It’s Rodeo Time, or Celebrating 50 Years of the Bridger Youth Rodeo

Every year, midway through July, the town of Bridger does two things right: Jim Bridger Days and the Bridger Youth Rodeo. Jim Bridger Days has the usual small-town festivities of a parade, a demolition derby, and a street dance at night that shuts the town down. (You’d think that this would cause more traffic problems, but it never really does.) A live band provides music for those that care to try their feet at dancing. Best band name ever: The Bucky Beaver Ground Grippers.

If you head south out of Bridger, you’ll see an arena and some dusty bleachers over to the west. That, my friends, is where you’ll find the Bridger Youth Rodeo in all its glory.

I was eight the last time I went to the rodeo. I ran Tommy in the barrels (the first and only time I’ve done that). Rhonda Ragland and Boots ran a smokin’ hot time in the poles, and Deb Greenough won the saddle bronc event. Dude Parker was that year’s honoree. Once the rodeo was over, kids were sent scouring the grounds for trash and those old pull-top tabs off soda cans. It was at the rodeo that I learned the proper way to fold the American flag and that if it touched the ground, it was supposed to be burned. I still remember the horror I felt of that I might be the one to touch the flag to the ground.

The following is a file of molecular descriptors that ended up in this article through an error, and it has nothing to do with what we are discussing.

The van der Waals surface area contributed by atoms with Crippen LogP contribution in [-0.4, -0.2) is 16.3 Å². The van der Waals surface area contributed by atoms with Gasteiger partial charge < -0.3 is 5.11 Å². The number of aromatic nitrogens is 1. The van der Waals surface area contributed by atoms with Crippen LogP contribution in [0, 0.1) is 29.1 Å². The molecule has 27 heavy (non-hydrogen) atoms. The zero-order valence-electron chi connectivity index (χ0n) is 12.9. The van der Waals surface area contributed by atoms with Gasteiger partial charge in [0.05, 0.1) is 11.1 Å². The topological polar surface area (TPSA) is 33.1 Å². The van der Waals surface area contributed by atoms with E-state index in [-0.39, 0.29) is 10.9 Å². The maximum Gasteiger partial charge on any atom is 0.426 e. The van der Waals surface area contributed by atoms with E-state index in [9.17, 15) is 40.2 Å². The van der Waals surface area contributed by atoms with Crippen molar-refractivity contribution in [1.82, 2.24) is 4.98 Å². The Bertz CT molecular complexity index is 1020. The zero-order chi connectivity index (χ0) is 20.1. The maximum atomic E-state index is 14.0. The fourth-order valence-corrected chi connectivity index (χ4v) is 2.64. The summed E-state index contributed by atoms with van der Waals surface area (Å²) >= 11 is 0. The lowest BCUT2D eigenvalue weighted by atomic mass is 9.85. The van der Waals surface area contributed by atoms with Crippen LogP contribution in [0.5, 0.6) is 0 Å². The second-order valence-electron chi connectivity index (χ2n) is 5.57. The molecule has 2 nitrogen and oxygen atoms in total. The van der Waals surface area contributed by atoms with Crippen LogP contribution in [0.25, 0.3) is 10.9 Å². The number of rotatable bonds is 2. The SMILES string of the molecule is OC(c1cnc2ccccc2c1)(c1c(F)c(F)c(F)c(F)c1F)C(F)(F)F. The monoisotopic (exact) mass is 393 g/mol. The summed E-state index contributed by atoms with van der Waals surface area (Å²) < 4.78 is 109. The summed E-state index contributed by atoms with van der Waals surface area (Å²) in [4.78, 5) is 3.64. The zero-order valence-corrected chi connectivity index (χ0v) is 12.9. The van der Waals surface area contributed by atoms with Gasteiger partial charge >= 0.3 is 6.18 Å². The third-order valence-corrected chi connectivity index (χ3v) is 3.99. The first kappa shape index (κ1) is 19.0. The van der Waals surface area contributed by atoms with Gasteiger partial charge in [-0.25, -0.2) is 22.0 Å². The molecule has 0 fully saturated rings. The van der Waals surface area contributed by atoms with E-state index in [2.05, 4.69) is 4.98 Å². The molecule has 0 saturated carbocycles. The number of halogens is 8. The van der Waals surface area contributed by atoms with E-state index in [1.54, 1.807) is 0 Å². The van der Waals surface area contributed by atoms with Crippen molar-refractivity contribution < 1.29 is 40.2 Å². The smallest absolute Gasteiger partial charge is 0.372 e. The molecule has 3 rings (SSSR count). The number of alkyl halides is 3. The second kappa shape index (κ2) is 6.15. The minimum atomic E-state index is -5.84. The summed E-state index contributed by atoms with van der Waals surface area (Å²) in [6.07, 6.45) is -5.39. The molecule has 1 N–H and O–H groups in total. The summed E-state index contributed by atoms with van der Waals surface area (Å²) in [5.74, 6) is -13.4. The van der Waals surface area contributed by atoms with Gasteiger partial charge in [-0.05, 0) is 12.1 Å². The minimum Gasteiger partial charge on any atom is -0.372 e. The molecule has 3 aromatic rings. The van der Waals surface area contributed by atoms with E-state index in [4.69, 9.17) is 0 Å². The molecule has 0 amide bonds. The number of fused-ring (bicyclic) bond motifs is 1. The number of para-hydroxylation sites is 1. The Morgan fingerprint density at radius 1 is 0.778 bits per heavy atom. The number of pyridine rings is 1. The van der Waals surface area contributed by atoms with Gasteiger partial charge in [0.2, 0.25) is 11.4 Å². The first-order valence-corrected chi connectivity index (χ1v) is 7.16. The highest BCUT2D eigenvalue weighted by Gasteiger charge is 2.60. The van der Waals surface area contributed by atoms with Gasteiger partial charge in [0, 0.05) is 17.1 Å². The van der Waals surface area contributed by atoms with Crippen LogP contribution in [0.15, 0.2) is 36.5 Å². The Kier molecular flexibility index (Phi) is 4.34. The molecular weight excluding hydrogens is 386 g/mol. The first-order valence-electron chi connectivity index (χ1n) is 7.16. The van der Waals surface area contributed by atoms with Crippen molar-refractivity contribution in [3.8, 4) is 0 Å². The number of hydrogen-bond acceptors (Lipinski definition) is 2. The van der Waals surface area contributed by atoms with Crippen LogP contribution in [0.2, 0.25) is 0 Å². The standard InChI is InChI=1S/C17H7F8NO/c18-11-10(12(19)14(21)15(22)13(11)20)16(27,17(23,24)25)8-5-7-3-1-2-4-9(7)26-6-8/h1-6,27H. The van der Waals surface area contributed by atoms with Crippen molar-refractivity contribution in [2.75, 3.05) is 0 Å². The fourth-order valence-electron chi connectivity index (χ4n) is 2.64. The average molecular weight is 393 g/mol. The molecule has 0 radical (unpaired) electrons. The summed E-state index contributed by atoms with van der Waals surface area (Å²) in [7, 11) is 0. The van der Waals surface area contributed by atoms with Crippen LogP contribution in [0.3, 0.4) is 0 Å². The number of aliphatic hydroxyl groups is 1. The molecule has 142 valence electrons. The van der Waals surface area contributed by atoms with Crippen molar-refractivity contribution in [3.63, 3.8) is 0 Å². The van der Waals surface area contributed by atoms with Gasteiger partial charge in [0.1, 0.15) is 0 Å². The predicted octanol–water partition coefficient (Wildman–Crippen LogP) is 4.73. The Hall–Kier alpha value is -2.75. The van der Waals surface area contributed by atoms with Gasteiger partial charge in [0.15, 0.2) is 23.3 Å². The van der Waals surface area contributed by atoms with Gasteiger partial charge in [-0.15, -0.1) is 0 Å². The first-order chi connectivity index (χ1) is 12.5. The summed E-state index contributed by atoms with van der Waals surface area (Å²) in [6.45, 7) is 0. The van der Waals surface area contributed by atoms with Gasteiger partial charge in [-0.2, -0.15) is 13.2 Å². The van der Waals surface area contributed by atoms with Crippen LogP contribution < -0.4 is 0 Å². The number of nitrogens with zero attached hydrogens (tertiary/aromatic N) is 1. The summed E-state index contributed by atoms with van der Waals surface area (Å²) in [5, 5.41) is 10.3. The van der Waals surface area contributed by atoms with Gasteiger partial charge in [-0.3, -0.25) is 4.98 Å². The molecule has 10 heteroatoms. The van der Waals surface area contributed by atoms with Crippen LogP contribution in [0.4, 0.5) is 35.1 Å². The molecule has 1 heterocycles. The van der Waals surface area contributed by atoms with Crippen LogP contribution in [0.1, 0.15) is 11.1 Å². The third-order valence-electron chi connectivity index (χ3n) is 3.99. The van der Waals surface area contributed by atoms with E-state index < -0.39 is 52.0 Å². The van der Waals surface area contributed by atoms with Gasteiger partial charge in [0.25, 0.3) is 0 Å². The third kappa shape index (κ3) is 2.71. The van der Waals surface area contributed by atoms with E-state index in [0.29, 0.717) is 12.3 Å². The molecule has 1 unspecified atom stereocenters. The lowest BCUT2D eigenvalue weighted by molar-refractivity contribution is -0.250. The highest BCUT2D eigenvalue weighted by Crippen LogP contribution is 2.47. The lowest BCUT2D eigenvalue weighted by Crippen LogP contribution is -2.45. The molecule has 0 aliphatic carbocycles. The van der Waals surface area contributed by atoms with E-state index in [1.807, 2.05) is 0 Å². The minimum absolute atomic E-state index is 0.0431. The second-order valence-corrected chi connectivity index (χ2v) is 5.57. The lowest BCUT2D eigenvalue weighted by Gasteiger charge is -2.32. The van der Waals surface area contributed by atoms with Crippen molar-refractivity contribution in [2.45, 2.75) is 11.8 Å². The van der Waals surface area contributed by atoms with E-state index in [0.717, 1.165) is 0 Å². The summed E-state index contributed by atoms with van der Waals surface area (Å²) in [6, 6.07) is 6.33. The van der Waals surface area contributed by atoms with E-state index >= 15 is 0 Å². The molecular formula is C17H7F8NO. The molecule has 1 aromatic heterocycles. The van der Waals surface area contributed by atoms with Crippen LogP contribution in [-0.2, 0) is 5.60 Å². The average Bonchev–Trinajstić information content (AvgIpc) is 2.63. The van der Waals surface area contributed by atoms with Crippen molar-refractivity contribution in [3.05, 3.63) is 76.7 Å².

This marks 50 years of Bridger having a summer rodeo for kids. Sam and Monica McDowell do a lot of the heavy lifting, but a whole lot of people pitch in to make it work. There are buckles for event winners as well as the Callie Devries memorial saddles. Kids can run barrels, poles, tie goats, rope calves, and ride yearling bulls. Parents lead tiny kids around the barrels, and everyone gets a high five for a successful goat tie.

True, Bridger will never be Cody, where they celebrate Independence Day with two parades, a rodeo, and try to burn the place down with fireworks. But Cody will never be Bridger, where ranchers from several counties all work together to make certain that kids have a local rodeo. What better tribute to community spirit can there be?

Sue Knighton, itinerate veterinarian, sometime photographer, and all-around good egg took all of the photos for this blog post. These photos are all from the 2013 Bridger Youth Rodeo, but she has promised to let me know where she stashes the 2014 version so that I can include those as well.

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